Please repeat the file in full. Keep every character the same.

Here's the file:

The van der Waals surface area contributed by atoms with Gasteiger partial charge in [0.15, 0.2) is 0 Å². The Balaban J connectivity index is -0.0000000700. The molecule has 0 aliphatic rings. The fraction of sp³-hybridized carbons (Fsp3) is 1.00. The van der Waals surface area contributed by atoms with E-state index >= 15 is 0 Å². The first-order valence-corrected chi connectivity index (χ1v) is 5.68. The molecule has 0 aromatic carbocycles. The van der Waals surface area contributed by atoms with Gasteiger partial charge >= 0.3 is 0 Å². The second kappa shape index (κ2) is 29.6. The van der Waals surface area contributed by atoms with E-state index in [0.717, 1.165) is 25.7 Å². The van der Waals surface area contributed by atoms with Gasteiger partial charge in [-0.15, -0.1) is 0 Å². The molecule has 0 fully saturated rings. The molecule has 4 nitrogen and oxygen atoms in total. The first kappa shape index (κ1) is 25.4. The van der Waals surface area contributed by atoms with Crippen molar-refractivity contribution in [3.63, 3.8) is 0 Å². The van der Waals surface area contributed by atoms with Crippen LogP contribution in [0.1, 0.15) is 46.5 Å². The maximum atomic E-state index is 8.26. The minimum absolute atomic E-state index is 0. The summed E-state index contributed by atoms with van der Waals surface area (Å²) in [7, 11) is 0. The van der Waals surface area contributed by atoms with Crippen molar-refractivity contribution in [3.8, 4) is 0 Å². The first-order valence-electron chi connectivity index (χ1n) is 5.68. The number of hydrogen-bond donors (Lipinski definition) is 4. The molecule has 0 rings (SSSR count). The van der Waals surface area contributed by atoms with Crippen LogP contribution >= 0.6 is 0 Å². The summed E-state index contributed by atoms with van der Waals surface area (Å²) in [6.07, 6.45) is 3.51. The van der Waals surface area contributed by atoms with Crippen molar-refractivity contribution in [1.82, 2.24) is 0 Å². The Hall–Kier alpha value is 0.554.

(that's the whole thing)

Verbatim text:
The van der Waals surface area contributed by atoms with Gasteiger partial charge in [0.15, 0.2) is 0 Å². The Balaban J connectivity index is -0.0000000700. The molecule has 0 aliphatic rings. The fraction of sp³-hybridized carbons (Fsp3) is 1.00. The van der Waals surface area contributed by atoms with E-state index >= 15 is 0 Å². The first-order valence-corrected chi connectivity index (χ1v) is 5.68. The molecule has 0 aromatic carbocycles. The van der Waals surface area contributed by atoms with Gasteiger partial charge >= 0.3 is 0 Å². The second kappa shape index (κ2) is 29.6. The van der Waals surface area contributed by atoms with E-state index in [0.717, 1.165) is 25.7 Å². The van der Waals surface area contributed by atoms with Gasteiger partial charge in [-0.15, -0.1) is 0 Å². The molecule has 0 fully saturated rings. The molecule has 4 nitrogen and oxygen atoms in total. The first kappa shape index (κ1) is 25.4. The van der Waals surface area contributed by atoms with Crippen molar-refractivity contribution in [3.63, 3.8) is 0 Å². The van der Waals surface area contributed by atoms with Crippen LogP contribution in [0.1, 0.15) is 46.5 Å². The maximum atomic E-state index is 8.26. The minimum absolute atomic E-state index is 0. The summed E-state index contributed by atoms with van der Waals surface area (Å²) in [7, 11) is 0. The van der Waals surface area contributed by atoms with Crippen molar-refractivity contribution in [3.8, 4) is 0 Å². The first-order valence-electron chi connectivity index (χ1n) is 5.68. The number of hydrogen-bond donors (Lipinski definition) is 4. The molecule has 0 rings (SSSR count). The van der Waals surface area contributed by atoms with Crippen LogP contribution >= 0.6 is 0 Å². The summed E-state index contributed by atoms with van der Waals surface area (Å²) in [6.07, 6.45) is 3.51. The van der Waals surface area contributed by atoms with Crippen molar-refractivity contribution in [1.82, 2.24) is 0 Å². The Hall–Kier alpha value is 0.554.